Will it be a big place or a small one? Depending on what happens in your tale, its primary setting could be a vast forest, a tiny village, or a large and bustling city. It could be a forty-acre farm or a 780-square-foot house on a lot in town. It could be one room, or a palace so large even the servants sometimes get lost. You can use an entire country or just a small county or town within that country. You can even hop between planets.
How will you measure it–in feet, or in miles? As you name and consider your place and its attributes in your mind, so your characters will also. If it is a fantasy world, perhaps it will have its own terms, and it will make them known to you. A few familiar ones:
- League – a measurement used in fairy tales, a league is a Middle English term meaning a distance of about three miles (roughly).
- Furlong – about 220 yards, or the length of a good furrow (Old English).
- Wheels – In Stephen King’s The Dark Tower series, the gunslinger Roland speaks of distance in this measurement, which varies in continuity anywhere from 1.1 to 1.7 miles each.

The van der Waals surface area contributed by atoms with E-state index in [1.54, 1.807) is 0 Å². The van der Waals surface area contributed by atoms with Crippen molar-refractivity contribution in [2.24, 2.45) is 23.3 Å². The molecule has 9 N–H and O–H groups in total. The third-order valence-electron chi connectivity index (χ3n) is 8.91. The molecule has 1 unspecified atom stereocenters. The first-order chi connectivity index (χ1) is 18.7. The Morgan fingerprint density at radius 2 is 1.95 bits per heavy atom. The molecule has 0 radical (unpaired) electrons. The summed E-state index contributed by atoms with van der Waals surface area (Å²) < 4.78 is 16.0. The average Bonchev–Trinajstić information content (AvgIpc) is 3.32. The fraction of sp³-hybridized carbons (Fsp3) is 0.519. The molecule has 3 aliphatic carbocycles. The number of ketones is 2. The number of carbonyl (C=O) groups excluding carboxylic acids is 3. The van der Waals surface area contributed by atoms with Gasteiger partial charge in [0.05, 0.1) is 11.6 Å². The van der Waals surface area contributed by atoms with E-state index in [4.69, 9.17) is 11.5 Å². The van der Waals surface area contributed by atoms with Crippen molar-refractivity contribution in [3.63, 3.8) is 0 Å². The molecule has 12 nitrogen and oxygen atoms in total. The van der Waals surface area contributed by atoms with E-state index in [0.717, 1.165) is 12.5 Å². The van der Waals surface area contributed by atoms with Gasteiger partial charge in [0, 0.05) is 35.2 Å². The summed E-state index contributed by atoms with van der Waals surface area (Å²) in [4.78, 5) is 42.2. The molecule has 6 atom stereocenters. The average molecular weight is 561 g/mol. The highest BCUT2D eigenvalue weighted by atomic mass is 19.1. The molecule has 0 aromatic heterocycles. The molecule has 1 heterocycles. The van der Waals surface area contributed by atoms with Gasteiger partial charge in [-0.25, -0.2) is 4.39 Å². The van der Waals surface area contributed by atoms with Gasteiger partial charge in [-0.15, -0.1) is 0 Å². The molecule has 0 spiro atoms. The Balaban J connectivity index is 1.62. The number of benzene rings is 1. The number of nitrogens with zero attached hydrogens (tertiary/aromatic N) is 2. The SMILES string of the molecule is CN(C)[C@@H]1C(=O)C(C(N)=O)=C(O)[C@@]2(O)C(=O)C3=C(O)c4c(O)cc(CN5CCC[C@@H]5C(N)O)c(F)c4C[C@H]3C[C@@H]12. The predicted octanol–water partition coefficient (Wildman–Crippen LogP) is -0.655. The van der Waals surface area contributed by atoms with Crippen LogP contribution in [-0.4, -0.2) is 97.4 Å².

I like the last example best, because 1) King made it up, and 2) I’m rereading the series before Hollywood completely borks it.
Strangers to this land of yours won’t know how far something is unless someone explains it to them. You’ll need to place landmarks, so travelers may judge their progress.
Vast or miniscule, populated or barren, wild or cultivated, your setting is the frame for your characters. Give it as much thought as you would them and it will serve you well.